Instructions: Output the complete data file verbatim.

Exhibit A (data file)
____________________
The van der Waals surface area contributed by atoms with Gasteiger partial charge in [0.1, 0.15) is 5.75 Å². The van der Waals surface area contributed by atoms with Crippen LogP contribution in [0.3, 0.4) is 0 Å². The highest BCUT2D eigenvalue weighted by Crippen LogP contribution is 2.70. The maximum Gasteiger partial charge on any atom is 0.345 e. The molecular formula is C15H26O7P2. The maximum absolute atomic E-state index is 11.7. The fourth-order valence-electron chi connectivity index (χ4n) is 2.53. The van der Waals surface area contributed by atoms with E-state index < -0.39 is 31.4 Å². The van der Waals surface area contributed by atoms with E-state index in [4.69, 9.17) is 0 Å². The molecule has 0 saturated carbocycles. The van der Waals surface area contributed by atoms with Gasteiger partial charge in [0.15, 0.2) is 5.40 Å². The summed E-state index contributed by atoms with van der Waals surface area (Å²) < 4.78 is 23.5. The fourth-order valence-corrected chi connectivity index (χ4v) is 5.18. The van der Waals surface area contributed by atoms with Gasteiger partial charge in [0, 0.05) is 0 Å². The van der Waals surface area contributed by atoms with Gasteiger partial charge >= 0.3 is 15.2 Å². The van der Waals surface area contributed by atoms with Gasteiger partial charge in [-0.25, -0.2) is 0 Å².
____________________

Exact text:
The van der Waals surface area contributed by atoms with Gasteiger partial charge in [0.1, 0.15) is 5.75 Å². The van der Waals surface area contributed by atoms with Crippen LogP contribution in [0.3, 0.4) is 0 Å². The highest BCUT2D eigenvalue weighted by Crippen LogP contribution is 2.70. The maximum Gasteiger partial charge on any atom is 0.345 e. The molecular formula is C15H26O7P2. The maximum absolute atomic E-state index is 11.7. The fourth-order valence-electron chi connectivity index (χ4n) is 2.53. The van der Waals surface area contributed by atoms with E-state index < -0.39 is 31.4 Å². The van der Waals surface area contributed by atoms with E-state index in [4.69, 9.17) is 0 Å². The molecule has 0 saturated carbocycles. The van der Waals surface area contributed by atoms with Gasteiger partial charge in [0.15, 0.2) is 5.40 Å². The summed E-state index contributed by atoms with van der Waals surface area (Å²) < 4.78 is 23.5. The fourth-order valence-corrected chi connectivity index (χ4v) is 5.18. The van der Waals surface area contributed by atoms with Gasteiger partial charge in [0, 0.05) is 0 Å². The van der Waals surface area contributed by atoms with Gasteiger partial charge >= 0.3 is 15.2 Å². The van der Waals surface area contributed by atoms with Gasteiger partial charge in [-0.25, -0.2) is 0 Å².